Cibeles Incorporated authorized its former president, Mr. Toda Jr. to sell a building and two parcels of land which the insurance company owns for 90 M pesos. The properties were sold and income was realized.

In the meanwhile, Mr Toda sold all his shareholdings in the insurance company to a certain Mr. Choa. A deed of sale was concluded between them for Mr. Toda’s shareholdings in the insurance company. Thereafter, BIR assessed the insurance company deficiency income tax arising from the sale of the subject real properties. Three years thereafter, Mr. Toda died. The BIR then impleaded the estate of Mr. Toda as party defendant. The respondent contended that the liability is a corporate liability, therefore the estate could not be held liable following the doctrine of corporate entity.

Since the sale took place during the incumbency of Mr. Toda and he was the one authorized by the corporation to do so, would it be possible for him or his estate to be liable for the obligation?

The SC held that following the doctrine of corporate entity, officers are not supposed to be made personally liable for what appears to be corporate liabilities. However, the rule is not without exceptions. Exception to this rule is when the officer concerned has expressly agreed to be personally bound for corporate obligations. Perusal of the deed of sale would readily show that for the tax liability of the corporation arising from the sale of real properties in question, Mr. Toda agreed to be personally liable along with the corporation.

Clarion Printing House Inc vs NLRC
(GR No 148372, June 27, 2005, Carpio-Morales)

The petitioner company filed with the SEC a petition for suspension of payment as well as an appointment of a rehabilitation receiver. While the petitioner was placed under receivership, a certain Mr. Miclat, a former employee of a corporation filed a case for illegal dismissal.

Should his claim in this case be suspended?

The SC held that even labor cases are suspended. Upon the appointment of a receiver, all claims and all pending cases against the corporation are deemed suspended the purpose being in order to give the receiver sufficient time to proceed with rehabilitation work.

Tyson’s Super Concrete, Inc. vs CA
(GR No 140081, June 23, 2005, Austria-Martinez)

Romana Dela Cruz owns a parcel of land and leased it to Tyson’s. During the period of lease, Tyson filed rehabilitation and Tyson’s was placed under receivership. The SEC appointed a management committee to take charge of the rehabilitation of the corporation.

In the meanwhile, because of Tyson’s failure to pay the rent, Romana filed an ejectment suit against the corporation. The ejectment case prospered and while the case was pending appeal, Romana filed for the execution of judgment.

Should the ejectment suit be suspended because of the rehabilitation of Tyson’s?

The ejectment was sustained by the SC.

The fact that a management committee had already been created by the SEC does not divest the first level courts of their exclusive jurisdiction.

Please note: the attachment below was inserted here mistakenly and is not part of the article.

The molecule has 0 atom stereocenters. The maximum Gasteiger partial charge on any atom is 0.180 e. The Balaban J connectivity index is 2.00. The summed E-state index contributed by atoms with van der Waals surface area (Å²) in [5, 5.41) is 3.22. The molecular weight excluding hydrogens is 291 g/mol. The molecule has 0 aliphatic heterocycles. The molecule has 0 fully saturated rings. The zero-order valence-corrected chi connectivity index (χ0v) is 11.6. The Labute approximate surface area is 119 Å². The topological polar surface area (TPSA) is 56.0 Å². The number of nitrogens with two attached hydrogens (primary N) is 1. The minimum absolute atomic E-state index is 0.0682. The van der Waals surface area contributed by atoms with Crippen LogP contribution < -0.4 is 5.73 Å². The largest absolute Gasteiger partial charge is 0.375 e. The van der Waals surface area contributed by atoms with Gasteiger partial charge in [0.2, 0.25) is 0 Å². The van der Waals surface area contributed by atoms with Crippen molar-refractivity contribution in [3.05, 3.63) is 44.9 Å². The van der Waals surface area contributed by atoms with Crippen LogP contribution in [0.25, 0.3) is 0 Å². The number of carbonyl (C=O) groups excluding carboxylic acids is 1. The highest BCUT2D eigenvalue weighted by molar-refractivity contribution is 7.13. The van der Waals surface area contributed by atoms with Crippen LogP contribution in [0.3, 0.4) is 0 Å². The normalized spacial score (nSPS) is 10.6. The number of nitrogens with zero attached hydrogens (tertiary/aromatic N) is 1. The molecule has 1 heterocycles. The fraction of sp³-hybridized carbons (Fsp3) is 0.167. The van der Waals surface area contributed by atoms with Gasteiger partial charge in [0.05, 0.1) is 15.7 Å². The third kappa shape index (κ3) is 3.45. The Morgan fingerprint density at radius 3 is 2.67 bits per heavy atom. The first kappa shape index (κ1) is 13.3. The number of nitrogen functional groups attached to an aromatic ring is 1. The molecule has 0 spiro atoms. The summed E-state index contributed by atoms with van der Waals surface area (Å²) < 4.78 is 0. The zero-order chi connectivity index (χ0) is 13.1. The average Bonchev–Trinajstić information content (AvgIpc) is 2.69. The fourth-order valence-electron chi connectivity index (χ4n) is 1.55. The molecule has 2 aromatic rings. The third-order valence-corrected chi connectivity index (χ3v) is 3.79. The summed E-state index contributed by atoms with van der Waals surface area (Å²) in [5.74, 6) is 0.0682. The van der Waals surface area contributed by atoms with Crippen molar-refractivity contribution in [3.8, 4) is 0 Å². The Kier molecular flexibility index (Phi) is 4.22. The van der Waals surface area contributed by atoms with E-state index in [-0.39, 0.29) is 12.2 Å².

The avowed purpose of suspending all actions against distressed corporation when management committee or rehabilitation is appointed, which is to enable such management committee or rehabilitation receiver to effectively exercise its powers free from any judicial or extra-judicial interference that might unduly hinder or prevent the rescue of the distressed company, can no longer be effectively met if the proceedings have already been pending for almost ten years and have already reached the SC.

Nakpil vs IBC
(GR No 144764, Mar 21, 2002)

Mr, Nakpil has been engaged as Asst. General Manager and Comptroller of IBC. The president of the corporation was replaced by a certain Mr. Templo and upon his assumption, the petitioner was dismissed. The petitioner then filed a complaint for illegal dismissal before the labor arbiter.
Does the labor arbiter have jurisdiction over this case?
Could Mr. Nakpil be considered a corporate officer?
Do additional claims such as back wages or damages make it a labor case?

No. This case involves an issue or controversy involving a corporate officer, therefore the SEC (now RTC) has jurisdiction over the case.
Yes. Although his appointment was made by the general manager of the company, his appointment was subject to the approval of the Board of Directors.
No. These claims are not essential. Controversy remains to be an intra-corporate controversy.

Who are officers of the corporation?
Those statutory corporate officers provided in the Corporation Code such as the president, treasurer and secretary.
Those who have been named in the by-laws of the corporation.
Those who may be appointed by the Board of Directors for as long as the Board of Directors has the authority to do so in the by-laws of the corporation.

PNB vs Andrada
(Apr 17, 2002)

The mere acquisition of all or substantially all of the assets of another company would not make the buying company liable for the existing obligations of the selling company. Even in this particular case, we maintain the separate identities of the selling company and the buying company so that the selling company would remain liable for its obligations. It could not legally pass-on this liabilities to the buying corporation provided that the selling corporation acted in good faith and there is an adequate consideration for the disposition of the assets.

The court also enumerated exceptions to this rule:
When the buying company expressly or impliedly agreed to assume the debts of the selling company;
When the transaction amounted to merger or consolidation;
When the purchasing company is only a continuation of the selling company;
When the transaction is fraudulently entered into in order to escape liability for the debts of the selling company; and
When the sale is in bulk and the selling company was not able to comply with the formalities mentioned under the bulk sales law.

1 comment: